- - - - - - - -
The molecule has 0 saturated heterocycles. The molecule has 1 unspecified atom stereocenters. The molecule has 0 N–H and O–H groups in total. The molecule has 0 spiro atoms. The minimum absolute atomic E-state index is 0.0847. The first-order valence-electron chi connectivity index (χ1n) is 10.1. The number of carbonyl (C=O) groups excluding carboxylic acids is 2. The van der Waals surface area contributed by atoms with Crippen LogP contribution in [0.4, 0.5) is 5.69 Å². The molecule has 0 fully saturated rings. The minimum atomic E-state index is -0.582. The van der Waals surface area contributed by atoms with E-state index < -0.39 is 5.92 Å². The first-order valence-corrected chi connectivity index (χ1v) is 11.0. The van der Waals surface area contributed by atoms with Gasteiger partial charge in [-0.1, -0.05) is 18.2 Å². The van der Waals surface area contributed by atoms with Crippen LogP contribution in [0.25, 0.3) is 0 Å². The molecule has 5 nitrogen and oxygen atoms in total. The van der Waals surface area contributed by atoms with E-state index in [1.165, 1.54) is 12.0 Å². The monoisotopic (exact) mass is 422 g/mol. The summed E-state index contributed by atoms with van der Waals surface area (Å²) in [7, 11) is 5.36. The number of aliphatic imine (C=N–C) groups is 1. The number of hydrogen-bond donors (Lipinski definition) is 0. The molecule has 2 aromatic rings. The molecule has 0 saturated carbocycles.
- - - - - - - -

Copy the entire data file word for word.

The molecule has 0 saturated heterocycles. The molecule has 1 unspecified atom stereocenters. The molecule has 0 N–H and O–H groups in total. The molecule has 0 spiro atoms. The minimum absolute atomic E-state index is 0.0847. The first-order valence-electron chi connectivity index (χ1n) is 10.1. The number of carbonyl (C=O) groups excluding carboxylic acids is 2. The van der Waals surface area contributed by atoms with Crippen LogP contribution in [0.4, 0.5) is 5.69 Å². The molecule has 0 fully saturated rings. The minimum atomic E-state index is -0.582. The van der Waals surface area contributed by atoms with E-state index < -0.39 is 5.92 Å². The first-order valence-corrected chi connectivity index (χ1v) is 11.0. The van der Waals surface area contributed by atoms with Gasteiger partial charge in [-0.1, -0.05) is 18.2 Å². The van der Waals surface area contributed by atoms with Crippen LogP contribution in [0.25, 0.3) is 0 Å². The molecule has 5 nitrogen and oxygen atoms in total. The van der Waals surface area contributed by atoms with E-state index in [1.165, 1.54) is 12.0 Å². The monoisotopic (exact) mass is 422 g/mol. The summed E-state index contributed by atoms with van der Waals surface area (Å²) in [7, 11) is 5.36. The number of aliphatic imine (C=N–C) groups is 1. The number of hydrogen-bond donors (Lipinski definition) is 0. The molecule has 2 aromatic rings. The molecule has 0 saturated carbocycles.